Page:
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Bathanti Wins Carolina Novel Award

BOONE—Joseph Bathanti is the first writer to win the Carolina Novel Award for a book set outside the Carolinas. Bathanti teaches creative writing at Appalachian State University.

Banks Channel Books presents the award every two years “to encourage excellence in fiction writing by Carolina authors.” The Wilmington-based publishing house released Bathanti’s “East Liberty” in August.

“East Liberty” is the coming-of-age story of a fatherless boy living in a rough neighborhood in Pittsburgh in the late 1950s and early 1960s.

The boy aspires to be a priest, but continually commits small crimes to please his friends.

Bathanti, unlike the previous award winners, already was a published writer. He published four books of poetry before writing “East Liberty,” his first novel.

“This Metal,” his most recent poetry collection, won the 1997 Oscar Arnold Young Award for best book of poems by a North Carolina writer.

Bathanti said he always wanted to write a novel and that “East Liberty” was a “happy accident” which resulted from a short story he wrote. “I knew it was bad,” he said of the short story. “I went back to it and added to it and over the months had a novel on my hands,” he said.

Although Bathanti still has a passion for poetry, more fiction writing is on the horizon.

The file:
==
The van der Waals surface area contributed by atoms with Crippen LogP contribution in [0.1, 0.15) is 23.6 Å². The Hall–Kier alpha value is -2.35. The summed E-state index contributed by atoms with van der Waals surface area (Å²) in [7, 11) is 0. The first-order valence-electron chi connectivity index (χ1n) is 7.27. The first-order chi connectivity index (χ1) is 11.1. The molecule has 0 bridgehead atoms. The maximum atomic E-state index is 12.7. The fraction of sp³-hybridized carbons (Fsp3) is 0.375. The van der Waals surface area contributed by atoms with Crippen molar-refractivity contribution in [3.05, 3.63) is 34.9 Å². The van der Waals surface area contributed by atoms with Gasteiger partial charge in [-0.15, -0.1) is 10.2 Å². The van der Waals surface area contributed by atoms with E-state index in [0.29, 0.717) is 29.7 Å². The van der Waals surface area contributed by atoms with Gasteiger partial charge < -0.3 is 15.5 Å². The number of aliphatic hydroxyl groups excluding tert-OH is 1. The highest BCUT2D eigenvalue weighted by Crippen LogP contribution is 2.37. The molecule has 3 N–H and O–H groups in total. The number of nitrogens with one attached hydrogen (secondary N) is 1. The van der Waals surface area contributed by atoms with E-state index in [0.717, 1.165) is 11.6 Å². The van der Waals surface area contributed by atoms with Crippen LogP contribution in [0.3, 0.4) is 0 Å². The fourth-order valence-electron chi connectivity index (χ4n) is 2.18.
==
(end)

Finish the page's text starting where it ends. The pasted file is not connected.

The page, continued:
“I feel like my big store of energy is in fiction,” he said. “I am more turned on to that.”

Bathanti grew up in Pittsburgh, Pa., and received BA and MA degrees from the University of Pittsburgh.

“East Liberty” is based partly on exaggerated experiences from his youth, said Bathanti.

Also, many of the characters are composites of people he knew.

Bathanti developed a desire to write while a student at Central Catholic High School in Pittsburgh.

“I had some real fire-breathing teachers who really changed my life,” he said.

Bathanti moved to North Carolina in 1976 as VISTA (Volunteers In Service To America) volunteer and taught creative writing in prison.

He then taught English at Mitchell Community College in Statesville for 11 years.

Bathani says he didn’t develop a writer’s discipline until he moved to North Carolina. He prefers to write in the mornings, but often has to sandwich his creativity between work and family. “I do it in fits and spurts at times,” he said.

Bathanti now is working on a novel about prison and plans to write a follow-up to “East Liberty.”

“I’m just filled with ideas,” he said. “All I need is a little time.”

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